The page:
Table 13.1. Summary of Main Constructs

CHAPTER FOURTEEN: Designing, Delivering, and Evaluating Team Training in Organizations: Principles That Work

Table 14.1. Checklist for Team Training—Before

Table 14.2. Pros and Cons of Delivery Methods of Team Training

Table 14.3. Checklist for Team Training—During

Table 14.4. Checklist for Team Training—After

CHAPTER FIFTEEN: Conducting Team Debriefings That Work: Lessons from Research and Practice

Table 15.1. Six Types of Team Debriefings

Table 15.2. Desired Improvements/Outcomes from Debriefings

CHAPTER SIXTEEN: Achieving Optimal Team Composition for Success

Table 16.1. Types of Team Composition Decisions

Table 16.2. Four Models of Team Composition Effectiveness

Table 16.3. Constraints on Team Composition Decisions

Table 16.4. Recommendations for Application

CHAPTER SEVENTEEN: How, When, and Why You Should Measure Team Performance

Table 17.1. Team Process Performance

CHAPTER NINETEEN: Five Simple Processes That Improve High-Risk Team Effectiveness

Table 19.1. Five Team Processes, Examples for Behavioral Markers, and Practical Recommendations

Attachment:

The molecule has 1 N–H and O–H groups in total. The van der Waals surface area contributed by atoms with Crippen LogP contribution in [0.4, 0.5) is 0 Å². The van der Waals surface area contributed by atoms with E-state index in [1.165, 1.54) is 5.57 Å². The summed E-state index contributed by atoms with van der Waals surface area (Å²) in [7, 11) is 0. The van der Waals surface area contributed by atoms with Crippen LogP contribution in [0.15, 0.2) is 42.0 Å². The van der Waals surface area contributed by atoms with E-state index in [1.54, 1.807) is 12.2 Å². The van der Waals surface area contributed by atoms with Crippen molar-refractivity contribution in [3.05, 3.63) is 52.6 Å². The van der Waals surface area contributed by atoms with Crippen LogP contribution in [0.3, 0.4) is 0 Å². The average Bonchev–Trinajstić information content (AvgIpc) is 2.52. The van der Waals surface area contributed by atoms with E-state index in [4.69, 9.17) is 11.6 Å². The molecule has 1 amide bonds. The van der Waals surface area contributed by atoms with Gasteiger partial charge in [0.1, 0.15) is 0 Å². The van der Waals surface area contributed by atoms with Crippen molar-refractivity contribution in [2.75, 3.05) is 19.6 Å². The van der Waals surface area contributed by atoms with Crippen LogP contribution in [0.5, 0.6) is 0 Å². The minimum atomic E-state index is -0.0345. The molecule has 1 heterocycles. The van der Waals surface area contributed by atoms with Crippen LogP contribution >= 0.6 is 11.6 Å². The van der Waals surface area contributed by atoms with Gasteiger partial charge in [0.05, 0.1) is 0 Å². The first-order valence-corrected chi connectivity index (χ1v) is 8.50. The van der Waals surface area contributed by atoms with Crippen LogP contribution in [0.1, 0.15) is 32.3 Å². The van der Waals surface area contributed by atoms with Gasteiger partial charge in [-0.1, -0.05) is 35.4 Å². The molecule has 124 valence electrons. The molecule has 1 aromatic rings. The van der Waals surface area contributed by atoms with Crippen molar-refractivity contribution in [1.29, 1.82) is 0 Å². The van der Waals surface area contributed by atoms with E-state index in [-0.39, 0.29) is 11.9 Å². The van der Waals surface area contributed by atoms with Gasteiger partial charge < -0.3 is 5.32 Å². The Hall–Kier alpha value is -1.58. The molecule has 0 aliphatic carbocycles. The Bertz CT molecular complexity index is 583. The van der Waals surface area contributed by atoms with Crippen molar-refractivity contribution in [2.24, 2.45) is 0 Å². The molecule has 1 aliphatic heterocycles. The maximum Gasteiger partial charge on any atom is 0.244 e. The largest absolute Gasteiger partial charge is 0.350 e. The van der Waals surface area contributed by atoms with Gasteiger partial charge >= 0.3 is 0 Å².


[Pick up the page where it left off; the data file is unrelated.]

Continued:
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The Professional Practice Series

The Professional Practice Series is sponsored by The Society for Industrial and Organizational Psychology, Inc. (SIOP). The series was launched in 1988 to provide industrial and organizational psychologists, organizational scientists and practitioners, human resources professionals, managers, executives, and those interested in organizational behavior and performance with volumes that are insightful, current, informative, and relevant to organizational practice. The volumes in the Professional Practice Series are guided by five tenets designed to enhance future organizational practice:

Focus on practice, but grounded in science

Translate organizational science into practice by generating guidelines, principles, and lessons learned that can shape and guide practice

Showcase the application of industrial and organizational psychology to solve problems

Document and demonstrate best industrial and organizational-based practices

Stimulate research needed to guide future organizational practice